Mike Rix took us back in time to the long C19 on our tour of Newton. Starting under an ancient black poplar tree, in a car park which we learnt was formerly the Severn riverbed, he told us about the evolution of the flannel trade in mid-Wales. Newtown being known as the Leeds of Wales.
We left the carpark for the Pryce Jones Royal Welsh warehouse. Located close to the railway, Pryce Jones developed the world’s first successful mail order business. The vast building has retained its fire doors and stained glass. Outside it was decorated with roundels celebrating international exhibitions in which the firm had participated.
We walked on to see a marker defining the town boundary and learnt of the conflict between the Reverend Evors of Newtown Hall, landlord and mill owner and local workers which culminated in a chartist riot put down by soldiers.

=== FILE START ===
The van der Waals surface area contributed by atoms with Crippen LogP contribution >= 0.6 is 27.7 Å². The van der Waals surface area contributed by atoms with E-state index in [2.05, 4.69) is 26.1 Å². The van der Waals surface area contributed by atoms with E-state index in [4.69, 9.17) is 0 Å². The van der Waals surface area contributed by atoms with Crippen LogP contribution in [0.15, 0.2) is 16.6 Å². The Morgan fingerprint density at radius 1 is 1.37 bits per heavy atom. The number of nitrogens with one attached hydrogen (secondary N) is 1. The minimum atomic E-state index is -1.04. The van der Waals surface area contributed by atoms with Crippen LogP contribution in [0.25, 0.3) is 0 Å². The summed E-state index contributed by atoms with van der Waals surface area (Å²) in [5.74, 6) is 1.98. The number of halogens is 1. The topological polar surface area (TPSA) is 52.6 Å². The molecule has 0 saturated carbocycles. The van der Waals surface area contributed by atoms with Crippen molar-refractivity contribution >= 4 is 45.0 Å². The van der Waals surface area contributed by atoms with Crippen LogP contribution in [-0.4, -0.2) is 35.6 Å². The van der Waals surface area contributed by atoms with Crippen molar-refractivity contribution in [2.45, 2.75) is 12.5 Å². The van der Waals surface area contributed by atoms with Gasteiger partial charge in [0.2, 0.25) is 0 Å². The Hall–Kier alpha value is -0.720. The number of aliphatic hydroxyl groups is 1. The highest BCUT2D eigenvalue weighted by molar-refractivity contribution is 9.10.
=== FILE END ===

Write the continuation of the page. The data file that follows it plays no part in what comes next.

We saw evidence of blocks of weavers’ lofts flanked by a manager’s house in late C18 buildings and were regaled with theories about the origin of the street known as ‘The Frolic’.
We saw the layout of the earlier market town and the ruins of St Mary’s church. Here were the grand tomb of the influential social reformer, Robert Owen and a plaque to Thomas Powell, a leading chartist.
After the opportunity to review an historical map of the town over lunch, we crossed the river to the suburb of Penygloddfa. which was the main weaving district. Here we visited the Textile Museum housed in a terrace of back to back houses with two large weaving floors running the length of the terrace.
This fascinating museum had working looms to demonstrate how the flannel was produced. The nearby canal and later the railroad connected the production to the wider market through Shrewsbury and Oswestry.
We left with our eyes opened to the history of the town and other industrial heritage. We strongly recommend visiting the museum.